4.23.2002

We are coming to the end of the semester and, like you, I am buried in final projects, papers, and presentations. I am working through Wittgenstein's remarks on perception -- continuous seeing, changing aspects, aspect dawning, and more -- and it is hard! We'll get to these remarks eventually. They are found in Part II of the Investigations.

I wonder how many readers have been drawn to Wittgenstein because of his reputation as a mystic. My sense is that a significant portion of Wittgenstein's audience have been drawn more to the religious implications of his work than by its consequences for philosophy. Even for philosophers, Wittgenstein's division of the universe between the sayable and the silent is a draw because of its resemblance to Kant.

4.22.2002

Sorry to have been out of the loop. I have been reading: more of the PI, but also Barrett's Illusion of Technique & the "Sketch of an Intellectual Biography" that fronts Glock's A Wittgenstein Dictionary. I'll be developing some of the things I've picked up in days to come, but would note for the moment that these two writers have fundamentally different views of W's "mysticism" in The Tractatus--Barrett sees it as the most valuable part of the book, these "last few pages," while noting that W's contributions to logic have been largely superceded; Glock, on the other hand, writes that mysticism "mars" The Tractatus. I also will go back & pick up on that stunning image of yours: Wittgenstein giving himself up to the process of falling through space. I had a dream about this a while back--did I write about that here? Anyway, I appreciate your last tow very detailed posts & regret that I have let my response go so long. Anon, anon.

4.20.2002

I suppose it can be said that I have wandered into linguistic idealism, but I cannot see how we can step out of language in order to view physical reality in an unmediated way. (As I was writing this the earth shook. It is the first time I have ever experienced an earthquake -- Cool! Apparently, physical reality wanted to let me know how to experience it directly.)

You want to talk about mental states that accompany linguistic distinctions. This is really difficult stuff and your examples are compelling. Where do what we call mental events or states occur? Are they in the mind or are they created by naming (and here I have in mind William James's claim that "I cry not because I am sad; I am sad because I cry")? If we want to posit a location called the mind outside of language, that precedes language, we then raise the traditional question of how we can know this mind. Mind is more vulnerable to physiologically-based criticism than ever before. Eliminative materialism is an anti-mentalist argument that emerges with each new discovery in neurophysiology. The idea is to replace an older, occult vocabulary with one that offers more plausible, powerful explanation for phenomena like dreaming, hallucinating, creativity, spiritual beliefs, etc. Before eliminative materialism were the sustained attacks by linguistic philosophers --Ryle, Wittgenstein, Austin -- that sought to replace the philosophy of mind with the philosophy of language.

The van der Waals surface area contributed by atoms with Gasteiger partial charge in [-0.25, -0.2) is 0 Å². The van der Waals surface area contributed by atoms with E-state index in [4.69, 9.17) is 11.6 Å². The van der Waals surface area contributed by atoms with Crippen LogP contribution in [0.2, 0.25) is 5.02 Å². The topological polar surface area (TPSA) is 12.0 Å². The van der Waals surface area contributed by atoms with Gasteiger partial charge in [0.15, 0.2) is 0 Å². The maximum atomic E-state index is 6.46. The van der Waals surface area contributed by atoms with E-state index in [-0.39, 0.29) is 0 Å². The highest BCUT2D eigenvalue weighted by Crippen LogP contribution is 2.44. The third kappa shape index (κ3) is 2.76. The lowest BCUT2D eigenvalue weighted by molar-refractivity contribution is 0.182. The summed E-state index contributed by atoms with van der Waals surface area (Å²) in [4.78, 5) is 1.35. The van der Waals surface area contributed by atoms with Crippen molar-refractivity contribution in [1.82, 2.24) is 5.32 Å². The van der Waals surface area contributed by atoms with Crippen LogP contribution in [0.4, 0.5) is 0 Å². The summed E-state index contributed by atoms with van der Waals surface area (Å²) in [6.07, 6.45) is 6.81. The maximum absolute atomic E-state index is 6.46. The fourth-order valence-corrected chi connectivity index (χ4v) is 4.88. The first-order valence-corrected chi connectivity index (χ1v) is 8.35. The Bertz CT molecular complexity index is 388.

The older I get, the more interesting (read:perverse) my mind becomes. A memory can arise out of nowhere, a la Proust, and I will spend hours reflecting on it. I may not have been using language as a tool at that moment. I may have been still and silent. The memory arose of its own accord. It felt like it appeared suddenly in my head, as if it was beneath the surface and now emerged. At these moments, I find myself gravitating toward Heidegger and away from Wittgenstein. I am a tool of language and not vice versa. On deeper reflection, however, Wittgenstein offers a more compelling view of mental states and language because it avoids the onto-theological excesses of Heidegger. For Wittgenstein, what we experience as our mental life is the mental life of language. Conceived this way, our relation to language is seamless. Indeed, our relation to others is linguistically seamless. At least potentially. We can think of boundaries to understanding in terms of the plurality of language-games that construct our individuality. But there is no barrier to understanding or problem of other minds so intractable that it cannot be overcome with travel. If there is an inner/outer, then it remains a linguistic distinction and not an ontological duality. That traditional cranial wall between our minds and our language is shown to be far more permeable than what Descartes would permit.

[28,29,30] In 28, Wittgenstein offers the example of ostensive definition where to define "two" I point to two nuts. You could mistake the "two" for the nuts themselves. Ostensive defining, as an activity, has no claim to certainty. By pointing to the relation between word and object, misunderstanding can still occur. In 29, Wittgenstein asks if we can avoid the mistake with the clarification, "The number is called 'two'." "For the word 'number' here shows the place in language, in grammar, we assign to the word." What is interesting here is not the obvious point that Wittgenstein raises regarding defining "by means of other words!"